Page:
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Healing through motion: medicine and instructional design.

Summary of Literature

Motion Capture (MC) provides doctors and researchers with a new tool in gaining a better understanding of how the body works and maintaining its health. The program's most common role is a tool for the research and study into the limitations and potential of the body. But as engineers and developers work more with this system, new opportunities have emerged in the development of technologies and techniques that provide improvements in patient rehabilitation. As the process becomes more wide spread within the field, new areas of research and application are finding a use for it.

Understanding the Body Through Motion

MC has recently become a tool in medicine for its natural ability to study the body. Through this process, the complex movements of the fingers can be examined and studied for their importance. When applied to the study of the knee, the process helps to reveal its range of motion and aids in the development of more effective surgical replacements. By examining how humans walk, new opportunities emerge in a variety of areas including therapy and surgery.

The hand is a complex component of the human body, utilizing MC to break down each motion from the joints, bones, and muscles will provide researchers with a greater understanding of how it works. Using a system of markers placed on each major joint allows researchers to closely study what is required to form complex signs, positions, and exercises (Braido & Zhang 2004). This approach can be applied to measuring the importance of the sense of touch and how it affects the accuracy of task performances, such as writing or playing a piano (Goebl, W. and C. Palmer 2008). A further understanding of the importance of muscle groups and their influence on the motions of the hand can be obtained by utilizing MC and surgically manipulated cadaver arms (Nimbarte, Kaz, & Li, 2008).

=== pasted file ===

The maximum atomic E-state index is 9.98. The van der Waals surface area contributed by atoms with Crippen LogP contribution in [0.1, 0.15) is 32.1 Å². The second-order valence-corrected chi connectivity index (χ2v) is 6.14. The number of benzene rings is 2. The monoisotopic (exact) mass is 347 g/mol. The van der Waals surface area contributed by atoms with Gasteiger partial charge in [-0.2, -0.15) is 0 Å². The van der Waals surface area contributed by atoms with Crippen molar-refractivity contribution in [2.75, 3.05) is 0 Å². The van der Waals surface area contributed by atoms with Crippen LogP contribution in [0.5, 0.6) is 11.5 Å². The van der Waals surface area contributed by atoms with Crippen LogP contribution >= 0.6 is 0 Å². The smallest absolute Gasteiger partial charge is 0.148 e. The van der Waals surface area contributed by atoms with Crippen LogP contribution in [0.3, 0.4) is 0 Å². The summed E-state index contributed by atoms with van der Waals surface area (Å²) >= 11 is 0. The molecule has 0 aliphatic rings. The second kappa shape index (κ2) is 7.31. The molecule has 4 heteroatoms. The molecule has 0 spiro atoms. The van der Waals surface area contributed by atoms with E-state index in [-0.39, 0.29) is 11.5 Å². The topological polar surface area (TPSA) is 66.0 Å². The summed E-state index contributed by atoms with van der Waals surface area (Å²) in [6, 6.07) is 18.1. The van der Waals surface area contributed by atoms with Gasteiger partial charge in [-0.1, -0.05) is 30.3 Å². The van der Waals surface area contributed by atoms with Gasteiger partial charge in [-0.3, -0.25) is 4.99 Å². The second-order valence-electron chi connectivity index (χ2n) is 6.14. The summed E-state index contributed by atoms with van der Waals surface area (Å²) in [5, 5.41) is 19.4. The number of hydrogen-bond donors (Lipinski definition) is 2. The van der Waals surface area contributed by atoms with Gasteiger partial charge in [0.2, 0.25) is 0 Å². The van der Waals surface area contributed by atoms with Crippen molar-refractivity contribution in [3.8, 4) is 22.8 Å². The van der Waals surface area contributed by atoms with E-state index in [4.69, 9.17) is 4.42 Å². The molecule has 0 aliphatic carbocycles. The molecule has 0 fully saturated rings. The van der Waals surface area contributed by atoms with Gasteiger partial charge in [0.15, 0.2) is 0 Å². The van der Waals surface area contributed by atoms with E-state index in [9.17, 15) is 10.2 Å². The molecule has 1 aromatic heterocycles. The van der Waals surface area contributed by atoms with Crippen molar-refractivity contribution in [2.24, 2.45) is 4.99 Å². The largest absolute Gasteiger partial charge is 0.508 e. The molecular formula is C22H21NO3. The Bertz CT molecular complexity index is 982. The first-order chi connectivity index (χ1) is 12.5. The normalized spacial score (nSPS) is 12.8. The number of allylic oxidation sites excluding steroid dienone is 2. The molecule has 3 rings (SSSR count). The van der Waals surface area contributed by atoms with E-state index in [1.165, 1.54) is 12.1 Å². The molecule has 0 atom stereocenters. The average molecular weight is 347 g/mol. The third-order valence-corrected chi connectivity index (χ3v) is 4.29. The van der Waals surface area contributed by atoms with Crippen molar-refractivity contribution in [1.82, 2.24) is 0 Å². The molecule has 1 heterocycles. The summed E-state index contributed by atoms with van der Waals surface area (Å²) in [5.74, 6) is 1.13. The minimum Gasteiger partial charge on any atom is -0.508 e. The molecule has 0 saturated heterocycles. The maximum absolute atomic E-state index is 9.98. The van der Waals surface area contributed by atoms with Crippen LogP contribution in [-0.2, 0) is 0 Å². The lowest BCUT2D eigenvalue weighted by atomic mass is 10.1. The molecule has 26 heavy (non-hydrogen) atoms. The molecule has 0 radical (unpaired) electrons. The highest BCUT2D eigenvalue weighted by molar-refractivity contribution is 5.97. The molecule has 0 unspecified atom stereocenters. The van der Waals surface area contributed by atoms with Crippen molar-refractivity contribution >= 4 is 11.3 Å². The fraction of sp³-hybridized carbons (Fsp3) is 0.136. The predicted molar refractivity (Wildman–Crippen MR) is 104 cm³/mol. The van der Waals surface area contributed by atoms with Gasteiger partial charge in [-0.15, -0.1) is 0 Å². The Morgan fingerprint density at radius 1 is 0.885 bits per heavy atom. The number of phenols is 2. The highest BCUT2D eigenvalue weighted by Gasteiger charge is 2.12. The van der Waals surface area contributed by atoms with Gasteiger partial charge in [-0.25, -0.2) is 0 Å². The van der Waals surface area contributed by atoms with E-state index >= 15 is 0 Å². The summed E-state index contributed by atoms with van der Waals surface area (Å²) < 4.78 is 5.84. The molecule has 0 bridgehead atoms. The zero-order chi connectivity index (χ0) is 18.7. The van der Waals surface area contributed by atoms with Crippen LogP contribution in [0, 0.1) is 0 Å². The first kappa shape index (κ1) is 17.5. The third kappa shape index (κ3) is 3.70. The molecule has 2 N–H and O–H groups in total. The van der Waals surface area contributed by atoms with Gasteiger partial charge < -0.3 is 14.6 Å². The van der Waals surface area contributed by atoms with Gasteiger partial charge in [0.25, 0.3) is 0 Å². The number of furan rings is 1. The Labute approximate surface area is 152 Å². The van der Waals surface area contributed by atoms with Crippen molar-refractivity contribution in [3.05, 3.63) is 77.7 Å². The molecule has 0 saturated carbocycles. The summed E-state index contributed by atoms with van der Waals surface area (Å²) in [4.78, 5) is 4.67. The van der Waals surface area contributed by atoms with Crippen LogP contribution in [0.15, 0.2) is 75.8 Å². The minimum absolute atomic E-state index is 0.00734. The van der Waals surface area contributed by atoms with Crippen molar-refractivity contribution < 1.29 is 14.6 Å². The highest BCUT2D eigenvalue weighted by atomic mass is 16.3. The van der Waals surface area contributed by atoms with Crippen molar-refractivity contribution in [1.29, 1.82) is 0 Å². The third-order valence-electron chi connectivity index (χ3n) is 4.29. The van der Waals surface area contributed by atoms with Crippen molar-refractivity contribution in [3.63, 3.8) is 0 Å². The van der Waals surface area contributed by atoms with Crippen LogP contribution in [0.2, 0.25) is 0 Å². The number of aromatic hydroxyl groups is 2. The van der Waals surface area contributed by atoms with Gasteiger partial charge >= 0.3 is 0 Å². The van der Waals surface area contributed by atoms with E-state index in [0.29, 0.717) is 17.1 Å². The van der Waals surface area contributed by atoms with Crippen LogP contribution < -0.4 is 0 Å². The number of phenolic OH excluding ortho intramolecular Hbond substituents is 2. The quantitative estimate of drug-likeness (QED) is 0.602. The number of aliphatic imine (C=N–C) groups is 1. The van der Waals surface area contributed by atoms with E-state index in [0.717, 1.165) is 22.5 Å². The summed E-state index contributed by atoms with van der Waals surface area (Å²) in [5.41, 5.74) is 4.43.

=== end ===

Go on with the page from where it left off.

In order to ensure that the range of motion and movements of the human knee are replicated, MC is often required to examine the factors that allow it to function. Using the process to closely examine the workings of the knee can help to ensure that the replacement can mimic the performance of the original (Victor et al., 2009).

Similarly, the use of the system can aid in the customization of the new prosthetic so that it will be tailored to fit the limitations of the patient without causing strain (Chen, Wechsler, Zhu, MacMahon, & Carmines). By using it as an alternative to surgery, doctors can monitor patients in search for the leading factors in Patellofemoral pain in the knee (Wilson, Press, Koh, Hendrix, & Li-Qun, 2009).

Walking is an important function of the body that is made up of numerous patterns and factors, but by careful examination of these patterns the trends behind the steps become clearer. Monitoring a basic walk through motion capture can be used to identify patterns and differences between men and women in their walking styles in different settings and situations (Troje, N. 2002). Additional data can be gathered by studying running and the effects of different environments and terrain on the hips, joints, knees and spine (Riley et. al., 2008). When this data is collected and compiled it can be used to generate better hip replacements that will be able to handle the different conditions that the body can place on it (Otake et al., 2008).

Perfecting Medical Technologies

When the body has been pushed past its limits, it sometimes requires the aid of technologies such as MC, robotics and kinetics to help keep it moving. Utilizing the system can ensure that the resources designed to aid the body are fulfilling their purpose without providing new problems in the process. Similarly it can be applied in the development of more advanced tools for the disabled, providing them with greater levels of freedom and confidence. Steps may also be taken to monitor common trends of movement to help identify the factors that have been the causes of reoccurring injuries.